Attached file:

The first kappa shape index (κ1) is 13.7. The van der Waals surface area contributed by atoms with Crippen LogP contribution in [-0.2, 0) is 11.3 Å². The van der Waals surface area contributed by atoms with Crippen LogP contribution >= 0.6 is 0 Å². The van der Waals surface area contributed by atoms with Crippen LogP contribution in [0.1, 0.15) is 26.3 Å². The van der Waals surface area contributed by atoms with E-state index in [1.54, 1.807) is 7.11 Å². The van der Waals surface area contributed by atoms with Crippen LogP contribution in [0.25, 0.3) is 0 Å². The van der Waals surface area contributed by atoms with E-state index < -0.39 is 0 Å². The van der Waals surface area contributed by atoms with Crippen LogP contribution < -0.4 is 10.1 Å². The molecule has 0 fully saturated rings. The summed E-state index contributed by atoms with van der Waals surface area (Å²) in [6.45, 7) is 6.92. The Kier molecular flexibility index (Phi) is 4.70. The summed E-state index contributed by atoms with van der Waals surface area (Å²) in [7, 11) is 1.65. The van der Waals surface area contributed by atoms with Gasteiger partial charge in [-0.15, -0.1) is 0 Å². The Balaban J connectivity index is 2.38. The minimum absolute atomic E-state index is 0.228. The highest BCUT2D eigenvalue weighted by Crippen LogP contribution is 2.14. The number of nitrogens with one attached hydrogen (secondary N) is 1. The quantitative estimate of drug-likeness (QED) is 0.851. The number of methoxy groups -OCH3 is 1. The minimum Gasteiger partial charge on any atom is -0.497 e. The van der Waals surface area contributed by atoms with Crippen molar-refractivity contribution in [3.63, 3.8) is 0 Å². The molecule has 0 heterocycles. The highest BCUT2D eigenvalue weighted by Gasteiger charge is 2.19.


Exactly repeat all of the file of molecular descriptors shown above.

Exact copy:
The first kappa shape index (κ1) is 13.7. The van der Waals surface area contributed by atoms with Crippen LogP contribution in [-0.2, 0) is 11.3 Å². The van der Waals surface area contributed by atoms with Crippen LogP contribution >= 0.6 is 0 Å². The van der Waals surface area contributed by atoms with Crippen LogP contribution in [0.1, 0.15) is 26.3 Å². The van der Waals surface area contributed by atoms with E-state index in [1.54, 1.807) is 7.11 Å². The van der Waals surface area contributed by atoms with Crippen LogP contribution in [0.25, 0.3) is 0 Å². The van der Waals surface area contributed by atoms with E-state index < -0.39 is 0 Å². The van der Waals surface area contributed by atoms with Crippen LogP contribution < -0.4 is 10.1 Å². The molecule has 0 fully saturated rings. The summed E-state index contributed by atoms with van der Waals surface area (Å²) in [6.45, 7) is 6.92. The Kier molecular flexibility index (Phi) is 4.70. The summed E-state index contributed by atoms with van der Waals surface area (Å²) in [7, 11) is 1.65. The van der Waals surface area contributed by atoms with Gasteiger partial charge in [-0.15, -0.1) is 0 Å². The Balaban J connectivity index is 2.38. The minimum absolute atomic E-state index is 0.228. The highest BCUT2D eigenvalue weighted by Crippen LogP contribution is 2.14. The number of nitrogens with one attached hydrogen (secondary N) is 1. The quantitative estimate of drug-likeness (QED) is 0.851. The number of methoxy groups -OCH3 is 1. The minimum Gasteiger partial charge on any atom is -0.497 e. The van der Waals surface area contributed by atoms with Crippen molar-refractivity contribution in [3.63, 3.8) is 0 Å². The molecule has 0 heterocycles. The highest BCUT2D eigenvalue weighted by Gasteiger charge is 2.19.